The FTC’s recommendation for some sort of Do Not Track option is drawing mixed reviews. As a sample:
Dan Gillmor,writing on Salon, thinks “it’s a start:”
Americans have become so numb to the relentless erosion of our privacy that we tend to view even small advances with skepticism, if not outright cynicism. Such is the case with yesterday’s Federal Trade Commission proposal for a “do not track” system, whereby people could tell online marketers that they don’t want their online activities to be captured and used by websites or online advertising firms.
The FTC’s report is just that: a document with no regulatory power. But FTC Chairman Jon Leibowitz told reporters in a conference call that the commission will urge Congress to act if the industry doesn’t “step to the plate.” I take the need for congressional action as a given, since the online industry’s self-regulation has ranged from weak to bogus.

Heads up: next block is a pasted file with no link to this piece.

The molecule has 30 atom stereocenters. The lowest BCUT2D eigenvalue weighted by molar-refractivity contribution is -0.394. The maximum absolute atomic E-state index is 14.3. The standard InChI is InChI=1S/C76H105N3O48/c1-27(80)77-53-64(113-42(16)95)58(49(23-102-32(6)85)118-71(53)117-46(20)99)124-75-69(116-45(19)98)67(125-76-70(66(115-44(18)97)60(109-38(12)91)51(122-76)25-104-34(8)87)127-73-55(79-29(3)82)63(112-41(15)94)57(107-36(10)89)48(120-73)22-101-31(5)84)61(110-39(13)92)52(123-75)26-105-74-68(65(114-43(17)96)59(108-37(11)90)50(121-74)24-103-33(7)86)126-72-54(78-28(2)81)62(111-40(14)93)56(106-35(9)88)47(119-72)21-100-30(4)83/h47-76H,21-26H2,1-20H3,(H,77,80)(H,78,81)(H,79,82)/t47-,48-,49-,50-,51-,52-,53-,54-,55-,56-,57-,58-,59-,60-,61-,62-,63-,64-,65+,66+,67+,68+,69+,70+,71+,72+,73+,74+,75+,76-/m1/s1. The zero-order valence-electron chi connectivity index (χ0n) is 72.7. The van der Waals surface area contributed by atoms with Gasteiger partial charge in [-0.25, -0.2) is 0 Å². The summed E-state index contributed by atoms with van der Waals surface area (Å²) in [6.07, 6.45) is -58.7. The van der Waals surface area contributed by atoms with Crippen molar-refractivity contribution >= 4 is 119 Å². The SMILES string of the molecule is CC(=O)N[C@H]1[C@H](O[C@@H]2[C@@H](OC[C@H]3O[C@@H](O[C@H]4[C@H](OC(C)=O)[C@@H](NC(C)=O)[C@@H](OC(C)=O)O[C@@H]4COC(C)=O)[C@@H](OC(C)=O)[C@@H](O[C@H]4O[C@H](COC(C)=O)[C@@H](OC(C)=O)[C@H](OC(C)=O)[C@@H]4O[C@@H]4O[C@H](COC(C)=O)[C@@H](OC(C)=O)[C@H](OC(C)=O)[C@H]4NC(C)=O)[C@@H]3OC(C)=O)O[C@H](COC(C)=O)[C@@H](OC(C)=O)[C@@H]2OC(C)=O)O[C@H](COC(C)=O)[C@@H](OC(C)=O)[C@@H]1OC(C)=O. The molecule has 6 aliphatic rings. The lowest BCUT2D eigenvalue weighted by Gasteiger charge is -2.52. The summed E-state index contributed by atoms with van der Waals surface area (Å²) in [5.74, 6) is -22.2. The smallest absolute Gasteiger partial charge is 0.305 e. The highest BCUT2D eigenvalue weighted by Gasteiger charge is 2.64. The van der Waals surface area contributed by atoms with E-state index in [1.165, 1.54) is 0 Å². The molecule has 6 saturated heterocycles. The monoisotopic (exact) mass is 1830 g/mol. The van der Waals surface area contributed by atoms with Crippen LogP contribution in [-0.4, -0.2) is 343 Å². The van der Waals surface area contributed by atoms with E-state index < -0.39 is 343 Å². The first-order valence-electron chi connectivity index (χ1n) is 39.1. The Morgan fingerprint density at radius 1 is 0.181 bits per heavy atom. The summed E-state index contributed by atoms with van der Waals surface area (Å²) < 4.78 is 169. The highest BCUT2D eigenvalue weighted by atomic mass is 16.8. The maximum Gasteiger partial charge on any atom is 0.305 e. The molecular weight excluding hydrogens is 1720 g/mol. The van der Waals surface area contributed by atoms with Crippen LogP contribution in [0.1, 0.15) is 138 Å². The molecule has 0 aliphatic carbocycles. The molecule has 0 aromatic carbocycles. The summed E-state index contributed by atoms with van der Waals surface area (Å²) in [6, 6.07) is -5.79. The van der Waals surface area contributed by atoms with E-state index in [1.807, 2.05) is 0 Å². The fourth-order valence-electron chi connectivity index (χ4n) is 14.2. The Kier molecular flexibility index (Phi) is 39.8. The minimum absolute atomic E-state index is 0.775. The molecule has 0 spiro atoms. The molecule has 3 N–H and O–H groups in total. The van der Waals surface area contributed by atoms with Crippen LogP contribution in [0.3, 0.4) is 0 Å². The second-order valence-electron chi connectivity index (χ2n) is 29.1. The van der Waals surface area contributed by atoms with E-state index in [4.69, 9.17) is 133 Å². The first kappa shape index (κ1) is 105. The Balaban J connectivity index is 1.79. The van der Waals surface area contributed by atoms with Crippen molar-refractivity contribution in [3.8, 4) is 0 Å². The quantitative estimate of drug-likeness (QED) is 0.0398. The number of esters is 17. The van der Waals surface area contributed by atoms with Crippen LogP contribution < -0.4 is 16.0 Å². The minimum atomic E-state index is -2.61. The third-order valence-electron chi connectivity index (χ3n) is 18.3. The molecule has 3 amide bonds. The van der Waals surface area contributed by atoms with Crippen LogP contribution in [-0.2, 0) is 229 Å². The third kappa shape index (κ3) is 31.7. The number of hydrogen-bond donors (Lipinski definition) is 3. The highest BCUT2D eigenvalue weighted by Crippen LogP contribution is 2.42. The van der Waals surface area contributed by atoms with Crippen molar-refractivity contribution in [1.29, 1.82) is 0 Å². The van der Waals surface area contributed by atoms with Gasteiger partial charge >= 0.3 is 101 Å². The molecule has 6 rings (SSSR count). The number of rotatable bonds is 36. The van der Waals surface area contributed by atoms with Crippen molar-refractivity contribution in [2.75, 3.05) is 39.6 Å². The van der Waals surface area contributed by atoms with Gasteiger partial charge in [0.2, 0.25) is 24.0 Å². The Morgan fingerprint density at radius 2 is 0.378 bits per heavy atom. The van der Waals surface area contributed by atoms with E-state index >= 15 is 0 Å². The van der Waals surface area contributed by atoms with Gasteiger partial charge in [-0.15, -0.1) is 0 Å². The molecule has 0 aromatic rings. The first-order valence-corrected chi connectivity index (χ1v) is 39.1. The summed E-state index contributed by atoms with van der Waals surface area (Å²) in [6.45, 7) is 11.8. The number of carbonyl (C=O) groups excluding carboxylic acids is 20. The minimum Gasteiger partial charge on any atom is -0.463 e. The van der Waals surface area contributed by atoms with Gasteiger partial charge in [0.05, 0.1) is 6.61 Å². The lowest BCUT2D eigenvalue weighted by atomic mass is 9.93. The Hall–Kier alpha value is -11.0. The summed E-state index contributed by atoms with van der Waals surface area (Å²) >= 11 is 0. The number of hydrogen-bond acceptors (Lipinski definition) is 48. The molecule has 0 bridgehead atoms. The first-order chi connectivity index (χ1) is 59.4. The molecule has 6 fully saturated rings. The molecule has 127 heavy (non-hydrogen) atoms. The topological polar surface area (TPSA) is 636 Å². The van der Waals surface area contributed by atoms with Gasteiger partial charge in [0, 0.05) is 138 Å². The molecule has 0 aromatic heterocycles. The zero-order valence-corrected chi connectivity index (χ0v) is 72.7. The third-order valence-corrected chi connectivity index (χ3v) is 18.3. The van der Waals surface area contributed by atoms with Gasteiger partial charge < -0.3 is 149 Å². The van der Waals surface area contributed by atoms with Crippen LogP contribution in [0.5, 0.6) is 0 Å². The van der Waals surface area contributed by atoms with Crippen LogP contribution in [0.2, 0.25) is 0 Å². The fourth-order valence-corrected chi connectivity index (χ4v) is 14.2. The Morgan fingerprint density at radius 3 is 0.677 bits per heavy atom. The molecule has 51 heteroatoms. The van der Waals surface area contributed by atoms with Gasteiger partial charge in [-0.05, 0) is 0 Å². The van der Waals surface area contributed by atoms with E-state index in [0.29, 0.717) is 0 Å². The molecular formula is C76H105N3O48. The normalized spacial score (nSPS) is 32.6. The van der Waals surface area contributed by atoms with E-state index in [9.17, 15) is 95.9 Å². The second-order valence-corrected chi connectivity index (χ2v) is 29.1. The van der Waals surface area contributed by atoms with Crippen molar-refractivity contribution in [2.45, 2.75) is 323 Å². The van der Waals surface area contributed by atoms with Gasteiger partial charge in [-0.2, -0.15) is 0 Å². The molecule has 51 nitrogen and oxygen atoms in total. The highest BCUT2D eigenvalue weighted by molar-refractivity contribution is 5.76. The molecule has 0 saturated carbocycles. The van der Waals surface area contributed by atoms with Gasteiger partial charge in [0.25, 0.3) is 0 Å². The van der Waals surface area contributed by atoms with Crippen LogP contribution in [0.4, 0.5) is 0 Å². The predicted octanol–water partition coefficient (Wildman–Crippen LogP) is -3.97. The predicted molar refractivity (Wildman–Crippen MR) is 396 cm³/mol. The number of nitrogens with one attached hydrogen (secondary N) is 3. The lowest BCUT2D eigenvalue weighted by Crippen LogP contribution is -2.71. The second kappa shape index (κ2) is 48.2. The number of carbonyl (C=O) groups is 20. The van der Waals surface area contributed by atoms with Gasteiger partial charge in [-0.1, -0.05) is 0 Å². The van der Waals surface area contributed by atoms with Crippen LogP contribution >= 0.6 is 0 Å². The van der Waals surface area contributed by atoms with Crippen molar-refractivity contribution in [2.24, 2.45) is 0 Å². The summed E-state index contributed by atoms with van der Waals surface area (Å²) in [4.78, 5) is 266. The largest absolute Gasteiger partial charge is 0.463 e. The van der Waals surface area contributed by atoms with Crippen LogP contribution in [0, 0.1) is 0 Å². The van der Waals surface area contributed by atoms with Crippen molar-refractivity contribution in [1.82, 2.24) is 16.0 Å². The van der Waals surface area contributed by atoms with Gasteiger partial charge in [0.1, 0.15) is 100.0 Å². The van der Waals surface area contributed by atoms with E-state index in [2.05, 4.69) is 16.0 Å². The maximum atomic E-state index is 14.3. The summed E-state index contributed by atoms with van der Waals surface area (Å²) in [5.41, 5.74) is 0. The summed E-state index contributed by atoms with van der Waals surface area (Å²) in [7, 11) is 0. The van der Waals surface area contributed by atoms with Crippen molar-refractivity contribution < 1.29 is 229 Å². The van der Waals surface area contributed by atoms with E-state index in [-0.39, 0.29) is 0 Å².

Steve Sullivan of the IAB, writing on The Hill, thinks any such Do Not Track list would present greater problems than what we face now:
But when so-called privacy advocates call for a do-not-track list what they’re really calling for is very likely more tracking and certainly less consumer control of the content they receive.